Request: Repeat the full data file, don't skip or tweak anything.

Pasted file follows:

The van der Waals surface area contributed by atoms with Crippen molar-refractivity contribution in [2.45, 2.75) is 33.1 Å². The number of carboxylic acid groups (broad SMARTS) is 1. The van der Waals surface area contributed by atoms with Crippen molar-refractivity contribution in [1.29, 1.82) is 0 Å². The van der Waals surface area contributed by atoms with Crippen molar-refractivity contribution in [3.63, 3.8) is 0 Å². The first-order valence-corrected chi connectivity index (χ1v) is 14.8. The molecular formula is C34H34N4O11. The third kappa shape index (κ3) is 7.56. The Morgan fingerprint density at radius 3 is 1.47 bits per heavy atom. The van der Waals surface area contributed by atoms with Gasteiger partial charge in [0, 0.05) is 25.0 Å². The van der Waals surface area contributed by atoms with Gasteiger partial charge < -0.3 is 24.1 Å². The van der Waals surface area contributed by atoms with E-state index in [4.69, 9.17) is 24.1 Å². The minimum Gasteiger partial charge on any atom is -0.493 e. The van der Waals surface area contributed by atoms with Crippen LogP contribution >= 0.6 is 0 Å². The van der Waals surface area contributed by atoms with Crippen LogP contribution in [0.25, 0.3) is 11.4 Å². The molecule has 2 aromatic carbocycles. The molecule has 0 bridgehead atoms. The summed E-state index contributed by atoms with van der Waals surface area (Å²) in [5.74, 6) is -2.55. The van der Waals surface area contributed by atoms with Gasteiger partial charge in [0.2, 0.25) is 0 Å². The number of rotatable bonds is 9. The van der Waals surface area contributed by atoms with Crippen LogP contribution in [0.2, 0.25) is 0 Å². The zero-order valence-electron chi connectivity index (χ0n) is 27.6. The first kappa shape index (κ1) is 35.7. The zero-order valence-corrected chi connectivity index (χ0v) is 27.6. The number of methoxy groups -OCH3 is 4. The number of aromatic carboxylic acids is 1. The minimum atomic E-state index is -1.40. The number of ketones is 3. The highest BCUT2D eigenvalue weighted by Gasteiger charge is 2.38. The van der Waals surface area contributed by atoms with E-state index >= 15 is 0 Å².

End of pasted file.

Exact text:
The van der Waals surface area contributed by atoms with Crippen molar-refractivity contribution in [2.45, 2.75) is 33.1 Å². The number of carboxylic acid groups (broad SMARTS) is 1. The van der Waals surface area contributed by atoms with Crippen molar-refractivity contribution in [1.29, 1.82) is 0 Å². The van der Waals surface area contributed by atoms with Crippen molar-refractivity contribution in [3.63, 3.8) is 0 Å². The first-order valence-corrected chi connectivity index (χ1v) is 14.8. The molecular formula is C34H34N4O11. The third kappa shape index (κ3) is 7.56. The Morgan fingerprint density at radius 3 is 1.47 bits per heavy atom. The van der Waals surface area contributed by atoms with Gasteiger partial charge in [0, 0.05) is 25.0 Å². The van der Waals surface area contributed by atoms with Gasteiger partial charge < -0.3 is 24.1 Å². The van der Waals surface area contributed by atoms with E-state index in [4.69, 9.17) is 24.1 Å². The minimum Gasteiger partial charge on any atom is -0.493 e. The van der Waals surface area contributed by atoms with Crippen LogP contribution >= 0.6 is 0 Å². The van der Waals surface area contributed by atoms with Crippen LogP contribution in [0.25, 0.3) is 11.4 Å². The molecule has 2 aromatic carbocycles. The molecule has 0 bridgehead atoms. The summed E-state index contributed by atoms with van der Waals surface area (Å²) in [5.74, 6) is -2.55. The van der Waals surface area contributed by atoms with Gasteiger partial charge in [0.2, 0.25) is 0 Å². The number of rotatable bonds is 9. The van der Waals surface area contributed by atoms with Crippen LogP contribution in [0.2, 0.25) is 0 Å². The zero-order valence-electron chi connectivity index (χ0n) is 27.6. The first kappa shape index (κ1) is 35.7. The zero-order valence-corrected chi connectivity index (χ0v) is 27.6. The number of methoxy groups -OCH3 is 4. The number of aromatic carboxylic acids is 1. The minimum atomic E-state index is -1.40. The number of ketones is 3. The highest BCUT2D eigenvalue weighted by Gasteiger charge is 2.38. The van der Waals surface area contributed by atoms with E-state index >= 15 is 0 Å².